Coronavirus cases in the community rocketed by 76.5% in just one week, according to official estimates for England.
Around one in 640 people in private households had COVID-19 in the week to 29 May – up from one in 1,120 in the previous week, said the Office for National Statistics.
This is the highest level since the week to 16 April and represents a 76.5% increase.
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The figures are likely to be among the data considered by the prime minister as he decides on whether to drop coronavirus restrictions on 21 June.
Boris Johnson is under pressure to press ahead with the unlocking – dubbed “freedom day” by some – following the successful rollout of vaccines.
However, concerns persist over the spread of the Indian variant, also known as the Delta variant.
In Wales, there also are “early signs” of an increase in the percentage of people testing positive for coronavirus, with around one in 1,050 people estimated to have had COVID-19 in the week to 29 May, the ONS said.
This is up from one in 3,850 in the previous week and is the highest estimate since the week to 16 April.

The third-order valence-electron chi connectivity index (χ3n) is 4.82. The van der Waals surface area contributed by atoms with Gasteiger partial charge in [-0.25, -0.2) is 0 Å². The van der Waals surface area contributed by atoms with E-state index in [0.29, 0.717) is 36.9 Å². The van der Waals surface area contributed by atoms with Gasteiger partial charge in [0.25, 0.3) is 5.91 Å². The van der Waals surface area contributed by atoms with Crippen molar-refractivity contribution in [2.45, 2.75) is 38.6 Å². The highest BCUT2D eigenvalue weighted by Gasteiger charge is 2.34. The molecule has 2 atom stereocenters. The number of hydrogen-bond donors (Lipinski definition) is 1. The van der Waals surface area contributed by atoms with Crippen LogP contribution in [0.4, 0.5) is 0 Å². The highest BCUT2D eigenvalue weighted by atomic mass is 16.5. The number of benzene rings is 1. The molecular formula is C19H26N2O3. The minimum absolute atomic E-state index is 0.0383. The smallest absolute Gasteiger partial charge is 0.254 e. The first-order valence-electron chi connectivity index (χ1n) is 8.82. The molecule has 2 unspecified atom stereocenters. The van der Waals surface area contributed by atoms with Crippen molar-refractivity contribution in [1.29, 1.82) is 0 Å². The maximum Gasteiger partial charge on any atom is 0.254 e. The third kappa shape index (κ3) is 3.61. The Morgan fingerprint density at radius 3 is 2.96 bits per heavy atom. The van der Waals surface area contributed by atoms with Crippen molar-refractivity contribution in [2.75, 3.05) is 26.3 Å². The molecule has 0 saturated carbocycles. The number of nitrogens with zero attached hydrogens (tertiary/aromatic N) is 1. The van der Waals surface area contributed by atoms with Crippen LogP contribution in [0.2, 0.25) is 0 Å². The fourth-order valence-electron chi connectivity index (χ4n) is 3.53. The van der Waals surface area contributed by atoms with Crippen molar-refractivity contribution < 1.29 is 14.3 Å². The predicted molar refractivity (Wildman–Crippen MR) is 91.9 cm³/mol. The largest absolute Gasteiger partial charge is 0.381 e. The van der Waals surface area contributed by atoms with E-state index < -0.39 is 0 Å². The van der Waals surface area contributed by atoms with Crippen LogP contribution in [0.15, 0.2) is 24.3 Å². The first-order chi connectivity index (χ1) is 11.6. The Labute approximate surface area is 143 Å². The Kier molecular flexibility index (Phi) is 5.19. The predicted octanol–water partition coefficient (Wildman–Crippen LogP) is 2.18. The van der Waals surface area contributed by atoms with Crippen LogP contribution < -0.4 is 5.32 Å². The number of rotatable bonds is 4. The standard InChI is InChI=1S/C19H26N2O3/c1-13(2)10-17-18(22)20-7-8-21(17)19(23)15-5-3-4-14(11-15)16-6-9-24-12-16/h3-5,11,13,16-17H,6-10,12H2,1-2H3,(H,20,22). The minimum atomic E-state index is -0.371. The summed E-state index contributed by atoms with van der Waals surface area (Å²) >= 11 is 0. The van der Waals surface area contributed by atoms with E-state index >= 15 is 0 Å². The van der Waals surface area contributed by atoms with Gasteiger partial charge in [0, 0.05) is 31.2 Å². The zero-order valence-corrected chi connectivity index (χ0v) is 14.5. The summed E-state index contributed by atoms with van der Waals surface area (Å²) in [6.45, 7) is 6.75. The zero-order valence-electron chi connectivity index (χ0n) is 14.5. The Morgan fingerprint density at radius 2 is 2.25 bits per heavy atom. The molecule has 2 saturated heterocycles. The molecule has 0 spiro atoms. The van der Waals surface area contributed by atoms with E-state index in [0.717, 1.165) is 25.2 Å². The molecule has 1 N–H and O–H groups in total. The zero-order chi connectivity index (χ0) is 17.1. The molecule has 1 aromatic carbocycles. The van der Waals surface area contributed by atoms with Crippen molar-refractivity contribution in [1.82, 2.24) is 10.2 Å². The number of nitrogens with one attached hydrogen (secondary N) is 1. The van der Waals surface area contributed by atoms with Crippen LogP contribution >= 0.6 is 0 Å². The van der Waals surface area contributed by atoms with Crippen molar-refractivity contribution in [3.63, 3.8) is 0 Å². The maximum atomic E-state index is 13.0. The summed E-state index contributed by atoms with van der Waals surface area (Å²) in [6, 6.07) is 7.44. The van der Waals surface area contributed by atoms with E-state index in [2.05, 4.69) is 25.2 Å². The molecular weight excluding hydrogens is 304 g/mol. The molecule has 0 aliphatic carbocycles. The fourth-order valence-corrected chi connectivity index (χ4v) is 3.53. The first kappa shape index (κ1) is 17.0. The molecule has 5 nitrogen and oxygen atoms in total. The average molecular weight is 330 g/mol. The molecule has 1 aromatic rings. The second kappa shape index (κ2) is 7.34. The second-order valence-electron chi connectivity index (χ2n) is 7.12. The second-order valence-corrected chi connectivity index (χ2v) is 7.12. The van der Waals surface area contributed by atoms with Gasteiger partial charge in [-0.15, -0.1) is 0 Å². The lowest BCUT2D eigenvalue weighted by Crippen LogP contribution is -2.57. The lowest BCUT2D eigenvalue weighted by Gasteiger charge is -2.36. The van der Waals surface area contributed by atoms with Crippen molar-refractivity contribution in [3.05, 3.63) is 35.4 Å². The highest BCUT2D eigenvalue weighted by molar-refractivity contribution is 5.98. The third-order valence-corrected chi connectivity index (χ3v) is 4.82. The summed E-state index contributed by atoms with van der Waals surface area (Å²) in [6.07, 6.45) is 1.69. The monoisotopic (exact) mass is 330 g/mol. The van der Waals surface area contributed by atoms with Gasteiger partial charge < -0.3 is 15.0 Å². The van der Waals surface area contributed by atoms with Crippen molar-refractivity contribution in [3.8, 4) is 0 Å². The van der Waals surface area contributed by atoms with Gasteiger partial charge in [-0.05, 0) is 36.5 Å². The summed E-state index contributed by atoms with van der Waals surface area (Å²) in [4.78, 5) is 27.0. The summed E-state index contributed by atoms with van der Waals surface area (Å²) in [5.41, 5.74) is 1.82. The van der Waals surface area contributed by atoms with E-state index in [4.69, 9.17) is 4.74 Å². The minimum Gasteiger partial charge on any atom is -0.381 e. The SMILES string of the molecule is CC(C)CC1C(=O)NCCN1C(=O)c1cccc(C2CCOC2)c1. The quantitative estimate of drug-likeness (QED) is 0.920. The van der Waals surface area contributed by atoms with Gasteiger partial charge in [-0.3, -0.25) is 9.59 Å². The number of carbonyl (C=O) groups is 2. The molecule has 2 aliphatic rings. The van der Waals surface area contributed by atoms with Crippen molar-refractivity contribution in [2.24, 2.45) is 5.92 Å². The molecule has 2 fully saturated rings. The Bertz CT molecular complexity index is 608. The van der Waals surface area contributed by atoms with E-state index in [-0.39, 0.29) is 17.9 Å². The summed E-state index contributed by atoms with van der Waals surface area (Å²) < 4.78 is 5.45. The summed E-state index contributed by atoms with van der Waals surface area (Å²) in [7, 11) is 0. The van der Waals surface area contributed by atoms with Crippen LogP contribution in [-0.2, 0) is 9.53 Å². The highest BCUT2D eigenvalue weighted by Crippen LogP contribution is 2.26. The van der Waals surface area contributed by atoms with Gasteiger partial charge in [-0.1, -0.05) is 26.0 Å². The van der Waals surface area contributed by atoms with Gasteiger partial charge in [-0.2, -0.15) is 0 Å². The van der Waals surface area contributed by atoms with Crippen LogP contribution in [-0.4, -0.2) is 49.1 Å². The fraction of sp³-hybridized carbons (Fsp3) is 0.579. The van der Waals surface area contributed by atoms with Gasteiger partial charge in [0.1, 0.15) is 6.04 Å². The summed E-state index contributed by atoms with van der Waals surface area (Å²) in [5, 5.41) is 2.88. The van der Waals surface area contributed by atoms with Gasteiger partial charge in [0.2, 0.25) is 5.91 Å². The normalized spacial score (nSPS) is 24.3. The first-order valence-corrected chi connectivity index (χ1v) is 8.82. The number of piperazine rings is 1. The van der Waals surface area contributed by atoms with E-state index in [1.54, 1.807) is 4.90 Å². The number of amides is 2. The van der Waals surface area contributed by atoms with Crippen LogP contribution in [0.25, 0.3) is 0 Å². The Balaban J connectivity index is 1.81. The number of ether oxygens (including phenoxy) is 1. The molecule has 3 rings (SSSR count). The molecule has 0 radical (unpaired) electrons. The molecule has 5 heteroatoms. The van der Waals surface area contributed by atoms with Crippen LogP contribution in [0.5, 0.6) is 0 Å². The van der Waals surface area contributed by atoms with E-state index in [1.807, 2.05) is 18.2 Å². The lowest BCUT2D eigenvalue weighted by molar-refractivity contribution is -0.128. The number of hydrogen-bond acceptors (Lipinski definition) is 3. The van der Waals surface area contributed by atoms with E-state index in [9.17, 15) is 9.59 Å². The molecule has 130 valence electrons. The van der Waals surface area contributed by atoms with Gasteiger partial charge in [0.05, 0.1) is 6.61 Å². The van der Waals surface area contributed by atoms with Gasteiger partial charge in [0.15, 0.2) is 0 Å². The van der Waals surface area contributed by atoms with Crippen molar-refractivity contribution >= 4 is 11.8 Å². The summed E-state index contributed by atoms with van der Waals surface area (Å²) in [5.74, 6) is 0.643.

In Northern Ireland the trend is “uncertain”, with an estimate of around one in 800 for the week to 29 May, broadly unchanged from one in 820 in the previous week.
The trend is also “uncertain” for Scotland, where the latest estimate is around one in 680, broadly unchanged from one in 630.
All figures are for people in private households.
The percentage of people testing positive for COVID-19 is estimated to have increased in North West England, the East Midlands and South West England.
There are also signs of a possible increase in the West Midlands and London while the trend is uncertain for other regions, the ONS said.
In many regions positivity rates are very low, meaning trends are difficult to identify since they are affected by small changes in the number of people testing positive from week to week.
The North West had the highest proportion of people of any region in England likely to test positive for coronavirus in the week to 29 May – around one in 280.
South East England had the lowest estimate – around one in 1,490.
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